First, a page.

Luther Perkins

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Luther Perkins
Born: January 8, 1928
Memphis, Tennessee
Died: August 5, 1968
Nashville, Tennessee
Occupation: guitarist
Website: [1]

Luther Monroe Perkins (January 8, 1928August 5, 1968) was a country music guitarist renowned for his work with Johnny Cash and their "boom-chicka" rhythmic style.

Luther Perkins was born in Memphis, Tennessee, on January 8, 1928. His family soon moved to Como, Mississippi, where Perkins grew up. Once reaching adulthood, Perkins returned to Memphis and worked as an auto mechanic. He met two men at work that would radically change his life; Marshall Grant and Roy Cash.

In 1954, Roy Cash's brother, John Cash, arrived in Memphis and was introduced to Perkins and Grant. As it turned out, all three of them enjoyed playing guitar, so they decided to get together and pick a bit. Grant and John Cash convinced Perkins to buy an upright bass from a store. Luther also went to that same store and bought a used Fender Esquire and amplifier. The sound of the trio came together quickly. The Trio approached Sam Phillips of Sun Records with gospel songs (which proved useless) and some original Cash numbers (which proved useful) and were signed to the Sun label late in the year. The Tennessee Two (and later, The Tennessee Three), toured much of the nation and hit national stardom. The hypnotic Boom-Chicka-Boom sound never changed over the years, only got tighter, thanks in part to drummer W.S. Holland.

Perkins was known for his characteristics onstage, or lack thereof. He would stand straight up, bolted to the floor, as if paralyzed. He plucked each note on his guitar slowly and deliberately, looking to Cash as if he expected approval for each chord and riff.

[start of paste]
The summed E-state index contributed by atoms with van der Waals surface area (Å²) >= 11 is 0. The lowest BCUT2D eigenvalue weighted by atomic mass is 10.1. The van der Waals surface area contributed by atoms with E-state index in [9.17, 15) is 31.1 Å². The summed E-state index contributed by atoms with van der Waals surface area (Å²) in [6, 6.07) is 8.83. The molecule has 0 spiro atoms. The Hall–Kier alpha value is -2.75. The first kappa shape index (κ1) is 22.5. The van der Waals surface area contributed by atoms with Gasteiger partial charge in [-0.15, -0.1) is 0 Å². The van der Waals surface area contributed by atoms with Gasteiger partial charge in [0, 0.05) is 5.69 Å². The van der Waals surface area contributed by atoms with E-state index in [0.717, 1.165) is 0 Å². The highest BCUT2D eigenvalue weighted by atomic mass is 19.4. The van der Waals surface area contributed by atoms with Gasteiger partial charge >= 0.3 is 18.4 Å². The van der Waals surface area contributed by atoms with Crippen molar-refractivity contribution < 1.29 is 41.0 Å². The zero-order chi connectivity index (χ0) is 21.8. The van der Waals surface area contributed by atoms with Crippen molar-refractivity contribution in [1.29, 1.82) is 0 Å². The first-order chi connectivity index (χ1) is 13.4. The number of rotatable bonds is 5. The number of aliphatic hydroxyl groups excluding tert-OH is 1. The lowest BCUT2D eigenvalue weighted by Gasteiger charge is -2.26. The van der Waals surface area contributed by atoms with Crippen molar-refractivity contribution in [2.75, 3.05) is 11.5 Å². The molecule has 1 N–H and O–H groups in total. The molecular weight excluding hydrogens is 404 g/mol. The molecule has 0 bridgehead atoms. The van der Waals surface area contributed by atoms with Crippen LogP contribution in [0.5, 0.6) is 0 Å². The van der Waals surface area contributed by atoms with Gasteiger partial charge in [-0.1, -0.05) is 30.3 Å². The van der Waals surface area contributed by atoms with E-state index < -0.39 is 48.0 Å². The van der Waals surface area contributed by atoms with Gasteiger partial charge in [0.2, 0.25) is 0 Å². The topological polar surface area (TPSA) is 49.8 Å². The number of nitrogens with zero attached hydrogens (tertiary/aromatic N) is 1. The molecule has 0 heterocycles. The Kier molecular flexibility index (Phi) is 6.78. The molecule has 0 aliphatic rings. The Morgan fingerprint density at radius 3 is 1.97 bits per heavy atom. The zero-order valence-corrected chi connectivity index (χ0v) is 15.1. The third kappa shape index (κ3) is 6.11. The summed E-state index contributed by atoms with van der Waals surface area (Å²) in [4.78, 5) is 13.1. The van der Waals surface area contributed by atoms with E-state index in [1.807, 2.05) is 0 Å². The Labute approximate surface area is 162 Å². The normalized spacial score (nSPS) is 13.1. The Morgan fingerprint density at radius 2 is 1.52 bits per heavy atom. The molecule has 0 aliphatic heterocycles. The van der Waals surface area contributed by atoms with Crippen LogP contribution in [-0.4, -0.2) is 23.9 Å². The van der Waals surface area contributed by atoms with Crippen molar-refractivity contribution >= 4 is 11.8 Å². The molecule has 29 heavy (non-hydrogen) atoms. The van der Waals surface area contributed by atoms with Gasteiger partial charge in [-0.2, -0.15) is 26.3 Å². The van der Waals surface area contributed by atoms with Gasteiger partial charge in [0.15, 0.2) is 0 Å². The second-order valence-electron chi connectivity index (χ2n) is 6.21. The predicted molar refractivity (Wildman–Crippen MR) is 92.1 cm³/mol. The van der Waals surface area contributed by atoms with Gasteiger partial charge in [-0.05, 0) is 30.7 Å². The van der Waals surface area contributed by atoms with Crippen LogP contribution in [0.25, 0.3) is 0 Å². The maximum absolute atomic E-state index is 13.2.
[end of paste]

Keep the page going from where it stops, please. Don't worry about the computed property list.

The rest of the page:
In 1968, Johnny Cash and the Tennessee Three recorded a live album along with The Carter Family, The Statler Brothers, and guitarist/Sun artist Carl Perkins (no relation to Luther), at Folsom Prison. Luther Perkins' style of guitar playing is much more prominent in this record than almost any other known recording of the man due to the fact that it was live and the guitar was kept at one volume. Also, it was the last known recording of Luther Perkins.

Shortly after The Folsom Prison Concert, Perkins died in Nashville, Tennessee in the summer of 1968, as a result of injuries received in a house fire. The fire was apparently caused by his falling asleep while smoking.[citation needed]

Perkins is interred in the Hendersonville Memory Gardens in Hendersonville, Tennessee.

Perkins' pioneering contribution to the rockabilly genre has been recognized in the Rockabilly Hall of Fame.

The cause of Perkins' death is alluded to in the 2005 film Walk the Line: on a late night bus ride to a performance, Cash passes Perkins asleep with a lit cigarette in his mouth and puts it out.

Also in the film "Walk the Line" he is seen playing a Fender Telecaster. This is inaccurate, for Perkins never used a Telecaster, but an Esquire[citation needed](The two guitars are similar). He owned four Esquires (one of which had it's volume knob stuck on 'Full'), along with a pair of Jaguars, as well as a Jazzmaster.[citation needed]

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